St. Leonard’s Church

St. Leonard’s or Middleton Parish Church on its hill above the town is by far the oldest building in the area and the oldest in Greater Manchester. It is also the last great unrestored medieval church in the wider Manchester area, having been carefully and sensitively preserved since the 1600s. St. Leonard’s Church is listed Outstanding Grade I by Historic England.

The ornate time worn Cardinal Langley Porch is one of the outstanding church porches of Lancashire. The wooden tower extension is a quirky feature that is just as unique but not quite as beautiful!

The church was first established in Saxon times and was a safe haven for the Holy Island monks carrying Lindisfarne Gospels and the coffin of Saint Cuthbert escaping from the marauding Vikings around 880 A.D. It was then dedicated to St. Cuthbert. The church was rebuilt in Norman times and re-dedicated to St. Leonard. In 1412 it was largely rebuilt by Middleton’s Thomas Langley, who rose to be Prince Bishop of Durham and Chancellor to Kings Henry IV, V and VI. He was also proposed as a Cardinal, but never quite became one. He provided the church with a wonderfully ornate porch, the Cardinal Langley Porch, which is quite unique, especially as it has beautifully weathered over the centuries.   In a very early act of conservation, Bishop Langley retained some of the Norman detailing, notably in the unique tower arch.  In 1524, Richard Assheton, lord of the manor, remodelled the church and adding a clerestory and possibly, the unusually ornamented porch… all in celebration of his role in the Battle of Flodden 11 years before.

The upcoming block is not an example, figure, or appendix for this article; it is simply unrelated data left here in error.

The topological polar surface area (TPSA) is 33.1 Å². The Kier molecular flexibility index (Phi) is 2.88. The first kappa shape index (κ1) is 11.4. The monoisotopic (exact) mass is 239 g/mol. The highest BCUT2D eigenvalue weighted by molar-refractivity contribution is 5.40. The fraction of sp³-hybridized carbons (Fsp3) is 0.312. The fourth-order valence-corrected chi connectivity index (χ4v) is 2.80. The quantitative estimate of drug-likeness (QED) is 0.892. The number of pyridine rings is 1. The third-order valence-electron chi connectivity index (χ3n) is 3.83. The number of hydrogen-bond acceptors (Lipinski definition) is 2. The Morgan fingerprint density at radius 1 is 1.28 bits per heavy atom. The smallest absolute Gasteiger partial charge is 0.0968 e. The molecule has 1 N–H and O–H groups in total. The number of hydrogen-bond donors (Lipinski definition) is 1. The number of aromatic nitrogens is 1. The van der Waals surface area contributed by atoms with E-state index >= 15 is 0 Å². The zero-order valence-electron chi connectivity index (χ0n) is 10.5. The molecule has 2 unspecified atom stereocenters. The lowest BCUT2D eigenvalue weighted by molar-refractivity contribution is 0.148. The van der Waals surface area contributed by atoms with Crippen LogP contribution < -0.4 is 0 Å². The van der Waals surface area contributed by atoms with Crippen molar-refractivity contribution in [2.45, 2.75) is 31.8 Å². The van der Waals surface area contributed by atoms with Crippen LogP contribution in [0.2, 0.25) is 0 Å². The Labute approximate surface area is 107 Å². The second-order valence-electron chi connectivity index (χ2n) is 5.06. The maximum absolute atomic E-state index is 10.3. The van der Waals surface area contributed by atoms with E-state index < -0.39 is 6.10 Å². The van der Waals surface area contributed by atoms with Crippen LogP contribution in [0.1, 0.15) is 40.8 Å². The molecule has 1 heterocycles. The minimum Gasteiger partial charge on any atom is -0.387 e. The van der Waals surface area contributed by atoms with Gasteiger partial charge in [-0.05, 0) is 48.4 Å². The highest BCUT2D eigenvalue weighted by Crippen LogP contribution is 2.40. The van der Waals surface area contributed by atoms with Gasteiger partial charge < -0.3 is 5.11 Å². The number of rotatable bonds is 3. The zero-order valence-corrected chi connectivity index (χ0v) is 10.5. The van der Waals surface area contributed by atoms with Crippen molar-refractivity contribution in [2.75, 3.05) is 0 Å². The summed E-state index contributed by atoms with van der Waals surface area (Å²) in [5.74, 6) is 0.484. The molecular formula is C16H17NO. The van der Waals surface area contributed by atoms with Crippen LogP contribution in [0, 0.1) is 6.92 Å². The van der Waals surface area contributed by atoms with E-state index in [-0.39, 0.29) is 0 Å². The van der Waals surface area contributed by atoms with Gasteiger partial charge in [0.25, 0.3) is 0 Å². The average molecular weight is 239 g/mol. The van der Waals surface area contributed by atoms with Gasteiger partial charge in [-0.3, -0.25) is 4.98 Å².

St. Leonard’s Church has drawn artists and lovers of beauty for well over a century

Middleton born Staithes Group artist Frederick Jackson painted the church in the 1890s

The Reformation destroyed much of the interior but many medieval features survived, including Langley’s rood and parclose screens, misericords, brasses and the famous medieval ‘Flodden Window’. After the turmoil of the 1600s, the Georgians added a series of classical monuments in the 1700s but their clumsy balconies were wisely taken out by the romantic Victorian architect, George Shaw, who undertook sensitive alterations and added a rather special pulpit and lectern.

In the twentieth century, Arts & Crafts architect Edgar Wood beautifully restored the roof, added a boiler house and set the church on a route of sensitive change which involved installing beautiful stained glass windows by leading Arts & Crafts designers, including Christopher Whall and A. K. Nicholson. In more recent times a lovely choir practice room designed by the Arts & Crafts modernist designer, George Pace was added to the north side.

The church is also open for worship on Sundays and other days, CLICK HERE for details.

St. Leonard’s Church has recently been successful in bidding for a heritage Lottery grant to carefully repair the external stonework of the building. Click HERE and HERE for more on this.

Visit the St. Leonard’s Church web site